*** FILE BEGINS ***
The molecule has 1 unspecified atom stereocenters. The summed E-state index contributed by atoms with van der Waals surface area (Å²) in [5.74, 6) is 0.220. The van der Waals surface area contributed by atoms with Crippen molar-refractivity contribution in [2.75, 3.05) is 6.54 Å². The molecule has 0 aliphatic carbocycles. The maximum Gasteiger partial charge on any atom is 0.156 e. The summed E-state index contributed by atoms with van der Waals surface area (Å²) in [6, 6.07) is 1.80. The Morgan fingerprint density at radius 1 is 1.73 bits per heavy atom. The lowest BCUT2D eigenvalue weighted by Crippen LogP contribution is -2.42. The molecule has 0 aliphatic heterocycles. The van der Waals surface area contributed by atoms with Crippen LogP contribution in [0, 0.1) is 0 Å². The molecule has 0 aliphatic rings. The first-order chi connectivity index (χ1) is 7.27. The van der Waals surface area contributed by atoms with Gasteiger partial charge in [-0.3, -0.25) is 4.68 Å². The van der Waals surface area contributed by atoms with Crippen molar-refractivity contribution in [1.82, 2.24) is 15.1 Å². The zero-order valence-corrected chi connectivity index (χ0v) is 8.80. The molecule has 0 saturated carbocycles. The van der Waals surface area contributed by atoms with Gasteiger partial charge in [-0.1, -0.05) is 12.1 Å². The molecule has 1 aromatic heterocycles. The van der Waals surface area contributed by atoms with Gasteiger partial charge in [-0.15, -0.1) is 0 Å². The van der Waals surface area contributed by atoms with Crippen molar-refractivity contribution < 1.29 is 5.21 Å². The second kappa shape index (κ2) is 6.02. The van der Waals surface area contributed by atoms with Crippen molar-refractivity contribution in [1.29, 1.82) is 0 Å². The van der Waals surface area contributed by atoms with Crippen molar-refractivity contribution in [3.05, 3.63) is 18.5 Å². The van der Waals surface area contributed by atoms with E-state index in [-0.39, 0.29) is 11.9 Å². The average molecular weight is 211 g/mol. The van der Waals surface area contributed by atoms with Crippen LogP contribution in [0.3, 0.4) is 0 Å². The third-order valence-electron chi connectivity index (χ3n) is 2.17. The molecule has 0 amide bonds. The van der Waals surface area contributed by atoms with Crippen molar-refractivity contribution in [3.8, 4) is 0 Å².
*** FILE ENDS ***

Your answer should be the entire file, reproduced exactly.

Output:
The molecule has 1 unspecified atom stereocenters. The summed E-state index contributed by atoms with van der Waals surface area (Å²) in [5.74, 6) is 0.220. The van der Waals surface area contributed by atoms with Crippen molar-refractivity contribution in [2.75, 3.05) is 6.54 Å². The molecule has 0 aliphatic carbocycles. The maximum Gasteiger partial charge on any atom is 0.156 e. The summed E-state index contributed by atoms with van der Waals surface area (Å²) in [6, 6.07) is 1.80. The Morgan fingerprint density at radius 1 is 1.73 bits per heavy atom. The lowest BCUT2D eigenvalue weighted by Crippen LogP contribution is -2.42. The molecule has 0 aliphatic heterocycles. The van der Waals surface area contributed by atoms with Crippen LogP contribution in [0, 0.1) is 0 Å². The molecule has 0 aliphatic rings. The first-order chi connectivity index (χ1) is 7.27. The van der Waals surface area contributed by atoms with Gasteiger partial charge in [-0.3, -0.25) is 4.68 Å². The van der Waals surface area contributed by atoms with Crippen molar-refractivity contribution in [1.82, 2.24) is 15.1 Å². The zero-order valence-corrected chi connectivity index (χ0v) is 8.80. The molecule has 0 saturated carbocycles. The van der Waals surface area contributed by atoms with Gasteiger partial charge in [-0.1, -0.05) is 12.1 Å². The molecule has 1 aromatic heterocycles. The van der Waals surface area contributed by atoms with Gasteiger partial charge in [-0.15, -0.1) is 0 Å². The van der Waals surface area contributed by atoms with Crippen molar-refractivity contribution < 1.29 is 5.21 Å². The second kappa shape index (κ2) is 6.02. The van der Waals surface area contributed by atoms with Crippen molar-refractivity contribution in [1.29, 1.82) is 0 Å². The van der Waals surface area contributed by atoms with Crippen molar-refractivity contribution in [3.05, 3.63) is 18.5 Å². The van der Waals surface area contributed by atoms with E-state index in [-0.39, 0.29) is 11.9 Å². The average molecular weight is 211 g/mol. The van der Waals surface area contributed by atoms with Crippen LogP contribution in [0.3, 0.4) is 0 Å². The third-order valence-electron chi connectivity index (χ3n) is 2.17. The molecule has 0 amide bonds. The van der Waals surface area contributed by atoms with Crippen molar-refractivity contribution in [3.8, 4) is 0 Å².